Media usage has significantly increased, which means it’s more important than ever to manage your digital presence effectively. However, with email, social media, pay-per-click (PPC), and other marketing channels, things can get a bit muddied. If you’ve ever looked at your Google Analytics dashboard and wished there were a better way to organize your traffic sources, these handy tools can help. Below, we’ll go over the basics of UTM parameters as well as unpack some best practices to get you started.
Campaign, Source, and Medium: What Are UTM Parameters?
There are more platforms available to create campaigns than ever before. While you probably don’t need to be on every single site, chances are you’re on at least a few. Understanding which campaigns are working (and which ones aren’t) is invaluable data for making sense of your audience, messaging, and what to put your marketing budget behind.
What’s a UTM?
UTM stands for Urchin Tracking Module. The tool is currently owned by Google and is most commonly used with Google Analytics. That said, it’s the industry standard in tracking parameters, and almost any analytics tool, marketing app, and customer relationship management (CRM) system will automatically look for these bits of code.
You add on UTM parameters to the end of URLs to tag your website traffic. These tags tell Google Analytics and other tracking programs where the user is coming from. There are five standard parameters, three of which are regularly used by marketers.
- UTM Medium: The medium refers to the channel that you’re using. This section’s terms are fairly broad, and common mediums include organic, paid, email, and social.
- UTM Source: Your source narrows down to the platform or site within the channel. On social, for instance, you might specify Facebook, Twitter, or LinkedIn. For an email campaign, you can note whatever list you’re sending to.
- UTM Campaign: At this level, you start describing the campaign content. Campaign parameters vary significantly. The key thing that matters here is creating a tag that allows you to identify the campaign easily.
- UTM Content: Then, we get down to the nitty-gritty. For most users, this is more detailed data than is necessary. However, if you have multiple links within an email campaign, you can define them separately here.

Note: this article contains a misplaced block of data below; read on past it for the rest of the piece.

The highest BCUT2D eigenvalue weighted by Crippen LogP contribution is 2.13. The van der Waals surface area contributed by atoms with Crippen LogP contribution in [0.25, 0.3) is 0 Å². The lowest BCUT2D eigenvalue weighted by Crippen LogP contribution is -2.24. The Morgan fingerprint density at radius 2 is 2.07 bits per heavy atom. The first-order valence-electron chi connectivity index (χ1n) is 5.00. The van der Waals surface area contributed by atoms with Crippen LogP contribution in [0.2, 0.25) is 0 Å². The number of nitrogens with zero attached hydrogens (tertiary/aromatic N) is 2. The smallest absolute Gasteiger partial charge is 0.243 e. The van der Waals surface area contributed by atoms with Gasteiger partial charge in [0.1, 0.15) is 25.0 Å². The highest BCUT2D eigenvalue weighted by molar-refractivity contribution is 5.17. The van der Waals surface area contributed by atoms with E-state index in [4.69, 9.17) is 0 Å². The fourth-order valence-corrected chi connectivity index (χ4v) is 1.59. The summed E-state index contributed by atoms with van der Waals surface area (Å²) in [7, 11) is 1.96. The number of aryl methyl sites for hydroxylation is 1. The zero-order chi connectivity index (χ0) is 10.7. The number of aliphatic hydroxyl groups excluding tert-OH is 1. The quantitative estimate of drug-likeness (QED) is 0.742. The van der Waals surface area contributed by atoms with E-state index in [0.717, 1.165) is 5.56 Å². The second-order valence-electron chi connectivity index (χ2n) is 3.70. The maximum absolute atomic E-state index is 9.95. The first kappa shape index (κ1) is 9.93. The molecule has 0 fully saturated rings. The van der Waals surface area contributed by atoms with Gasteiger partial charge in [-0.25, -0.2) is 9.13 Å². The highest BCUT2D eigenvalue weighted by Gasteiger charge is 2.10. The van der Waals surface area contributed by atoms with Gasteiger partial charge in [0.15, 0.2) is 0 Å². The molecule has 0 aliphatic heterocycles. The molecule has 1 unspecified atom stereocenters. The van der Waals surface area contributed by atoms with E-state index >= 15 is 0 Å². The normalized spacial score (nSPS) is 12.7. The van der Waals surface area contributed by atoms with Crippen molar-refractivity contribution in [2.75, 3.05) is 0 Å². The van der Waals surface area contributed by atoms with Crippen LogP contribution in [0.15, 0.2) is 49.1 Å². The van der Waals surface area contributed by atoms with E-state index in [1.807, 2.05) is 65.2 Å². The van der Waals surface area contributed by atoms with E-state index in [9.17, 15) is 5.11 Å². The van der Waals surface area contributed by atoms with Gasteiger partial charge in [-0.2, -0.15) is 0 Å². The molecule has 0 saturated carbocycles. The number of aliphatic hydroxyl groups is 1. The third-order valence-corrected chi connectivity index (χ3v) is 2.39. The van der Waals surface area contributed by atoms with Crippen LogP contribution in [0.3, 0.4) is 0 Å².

- UTM Term: UTM terms are mostly dinosaurs nowadays. These UTM tags track specific keywords but, since Google has plenty of web analytics integrated with Google AdWords, it’s rarely necessary.
Building your UTM Parameters
With an understanding of the different parts of UTM parameters, you’re almost ready to start building. Before you implement tags into your marketing efforts, make sure you’re following these UTM best practices.
- Follow consistent naming conventions
- Use exclusively lowercase letters
- Be descriptive, but not repetitive
- Only use UTM parameters on external websites
- Clean them up by using a shortener, like bitly, or connecting them to call to action (CTA) buttons
You can create UTM parameters by hand by adding a question mark after your URL (which lets your analytics software know that the rest of the URL is data) and the tags after that. That said, the process can be somewhat tedious, especially if you have multiple campaigns.
Luckily, Google’s Campaign URL Builder tool includes a free UTM builder that makes adding parameters a breeze. Once you put in your information, Google will generate the full campaign URL that you can copy and paste into social media posts, emails, or other marketing campaigns.
UTM tracking is just one step in gaining a better understanding of your marketing efforts. For expert help every step of the way, consider getting in touch with the Front Porch Solutions team. Our results-driven approach keeps your organization’s goals in mind every step of the way.